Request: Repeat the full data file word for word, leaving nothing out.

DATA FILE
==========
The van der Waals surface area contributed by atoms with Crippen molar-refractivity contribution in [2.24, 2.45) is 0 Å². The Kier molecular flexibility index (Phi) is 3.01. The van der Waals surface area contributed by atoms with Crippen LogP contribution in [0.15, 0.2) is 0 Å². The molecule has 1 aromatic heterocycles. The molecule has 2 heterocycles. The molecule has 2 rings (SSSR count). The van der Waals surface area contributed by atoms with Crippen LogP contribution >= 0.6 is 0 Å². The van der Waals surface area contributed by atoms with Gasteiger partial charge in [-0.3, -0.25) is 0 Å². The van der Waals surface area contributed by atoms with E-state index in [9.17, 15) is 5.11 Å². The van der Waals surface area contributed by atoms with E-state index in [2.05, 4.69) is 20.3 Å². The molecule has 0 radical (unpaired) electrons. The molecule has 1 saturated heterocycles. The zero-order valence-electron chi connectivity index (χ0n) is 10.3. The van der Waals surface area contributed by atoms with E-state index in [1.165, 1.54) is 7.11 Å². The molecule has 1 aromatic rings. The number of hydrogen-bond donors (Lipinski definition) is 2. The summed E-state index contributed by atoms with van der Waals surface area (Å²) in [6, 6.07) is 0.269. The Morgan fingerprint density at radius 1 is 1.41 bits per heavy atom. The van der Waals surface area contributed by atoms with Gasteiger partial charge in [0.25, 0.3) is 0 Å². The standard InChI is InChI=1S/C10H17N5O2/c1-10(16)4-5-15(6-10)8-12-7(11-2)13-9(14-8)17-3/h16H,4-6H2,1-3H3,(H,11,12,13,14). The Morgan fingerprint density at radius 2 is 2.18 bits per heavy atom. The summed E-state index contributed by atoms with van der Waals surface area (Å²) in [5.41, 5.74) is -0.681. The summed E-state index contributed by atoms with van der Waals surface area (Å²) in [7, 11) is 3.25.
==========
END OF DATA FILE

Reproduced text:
The van der Waals surface area contributed by atoms with Crippen molar-refractivity contribution in [2.24, 2.45) is 0 Å². The Kier molecular flexibility index (Phi) is 3.01. The van der Waals surface area contributed by atoms with Crippen LogP contribution in [0.15, 0.2) is 0 Å². The molecule has 1 aromatic heterocycles. The molecule has 2 heterocycles. The molecule has 2 rings (SSSR count). The van der Waals surface area contributed by atoms with Crippen LogP contribution >= 0.6 is 0 Å². The van der Waals surface area contributed by atoms with Gasteiger partial charge in [-0.3, -0.25) is 0 Å². The van der Waals surface area contributed by atoms with E-state index in [9.17, 15) is 5.11 Å². The van der Waals surface area contributed by atoms with E-state index in [2.05, 4.69) is 20.3 Å². The molecule has 0 radical (unpaired) electrons. The molecule has 1 saturated heterocycles. The zero-order valence-electron chi connectivity index (χ0n) is 10.3. The van der Waals surface area contributed by atoms with E-state index in [1.165, 1.54) is 7.11 Å². The molecule has 1 aromatic rings. The number of hydrogen-bond donors (Lipinski definition) is 2. The summed E-state index contributed by atoms with van der Waals surface area (Å²) in [6, 6.07) is 0.269. The Morgan fingerprint density at radius 1 is 1.41 bits per heavy atom. The van der Waals surface area contributed by atoms with Gasteiger partial charge in [0.25, 0.3) is 0 Å². The standard InChI is InChI=1S/C10H17N5O2/c1-10(16)4-5-15(6-10)8-12-7(11-2)13-9(14-8)17-3/h16H,4-6H2,1-3H3,(H,11,12,13,14). The Morgan fingerprint density at radius 2 is 2.18 bits per heavy atom. The summed E-state index contributed by atoms with van der Waals surface area (Å²) in [5.41, 5.74) is -0.681. The summed E-state index contributed by atoms with van der Waals surface area (Å²) in [7, 11) is 3.25.